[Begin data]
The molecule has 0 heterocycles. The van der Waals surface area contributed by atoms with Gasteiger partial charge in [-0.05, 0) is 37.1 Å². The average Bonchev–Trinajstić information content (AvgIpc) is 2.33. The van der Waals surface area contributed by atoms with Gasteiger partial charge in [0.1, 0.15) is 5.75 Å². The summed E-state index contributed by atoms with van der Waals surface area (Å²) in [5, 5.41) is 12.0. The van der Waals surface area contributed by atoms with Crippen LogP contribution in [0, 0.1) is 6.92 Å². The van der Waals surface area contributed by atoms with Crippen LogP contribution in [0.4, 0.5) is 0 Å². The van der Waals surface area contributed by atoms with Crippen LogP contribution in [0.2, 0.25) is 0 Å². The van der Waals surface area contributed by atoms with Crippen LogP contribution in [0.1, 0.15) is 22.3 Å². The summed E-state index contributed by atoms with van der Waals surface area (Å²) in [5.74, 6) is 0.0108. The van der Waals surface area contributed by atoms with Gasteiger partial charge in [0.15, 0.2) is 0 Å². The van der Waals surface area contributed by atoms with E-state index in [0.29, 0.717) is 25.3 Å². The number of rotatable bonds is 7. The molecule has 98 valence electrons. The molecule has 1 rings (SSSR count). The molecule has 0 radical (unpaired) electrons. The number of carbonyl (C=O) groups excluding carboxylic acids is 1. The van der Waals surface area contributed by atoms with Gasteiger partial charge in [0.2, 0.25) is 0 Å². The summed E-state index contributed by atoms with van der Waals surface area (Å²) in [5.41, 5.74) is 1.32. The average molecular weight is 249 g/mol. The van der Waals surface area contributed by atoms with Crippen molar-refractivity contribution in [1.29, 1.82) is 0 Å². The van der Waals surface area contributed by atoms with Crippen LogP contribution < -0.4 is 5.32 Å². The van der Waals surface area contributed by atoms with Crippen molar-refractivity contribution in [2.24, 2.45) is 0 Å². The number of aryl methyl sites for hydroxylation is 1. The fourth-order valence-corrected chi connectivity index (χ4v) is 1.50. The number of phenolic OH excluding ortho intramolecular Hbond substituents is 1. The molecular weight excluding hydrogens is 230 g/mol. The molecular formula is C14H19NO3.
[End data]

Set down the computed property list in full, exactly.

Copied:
The molecule has 0 heterocycles. The van der Waals surface area contributed by atoms with Gasteiger partial charge in [-0.05, 0) is 37.1 Å². The average Bonchev–Trinajstić information content (AvgIpc) is 2.33. The van der Waals surface area contributed by atoms with Gasteiger partial charge in [0.1, 0.15) is 5.75 Å². The summed E-state index contributed by atoms with van der Waals surface area (Å²) in [5, 5.41) is 12.0. The van der Waals surface area contributed by atoms with Crippen LogP contribution in [0, 0.1) is 6.92 Å². The van der Waals surface area contributed by atoms with Crippen LogP contribution in [0.4, 0.5) is 0 Å². The van der Waals surface area contributed by atoms with Crippen LogP contribution in [0.2, 0.25) is 0 Å². The van der Waals surface area contributed by atoms with Crippen LogP contribution in [0.1, 0.15) is 22.3 Å². The summed E-state index contributed by atoms with van der Waals surface area (Å²) in [5.74, 6) is 0.0108. The van der Waals surface area contributed by atoms with Gasteiger partial charge in [0.15, 0.2) is 0 Å². The van der Waals surface area contributed by atoms with E-state index in [0.29, 0.717) is 25.3 Å². The number of rotatable bonds is 7. The molecule has 98 valence electrons. The molecule has 1 rings (SSSR count). The molecule has 0 radical (unpaired) electrons. The number of carbonyl (C=O) groups excluding carboxylic acids is 1. The van der Waals surface area contributed by atoms with Gasteiger partial charge in [0.2, 0.25) is 0 Å². The summed E-state index contributed by atoms with van der Waals surface area (Å²) in [5.41, 5.74) is 1.32. The average molecular weight is 249 g/mol. The van der Waals surface area contributed by atoms with Crippen molar-refractivity contribution in [1.29, 1.82) is 0 Å². The van der Waals surface area contributed by atoms with Crippen LogP contribution < -0.4 is 5.32 Å². The van der Waals surface area contributed by atoms with Crippen molar-refractivity contribution in [2.24, 2.45) is 0 Å². The number of aryl methyl sites for hydroxylation is 1. The fourth-order valence-corrected chi connectivity index (χ4v) is 1.50. The number of phenolic OH excluding ortho intramolecular Hbond substituents is 1. The molecular weight excluding hydrogens is 230 g/mol. The molecular formula is C14H19NO3.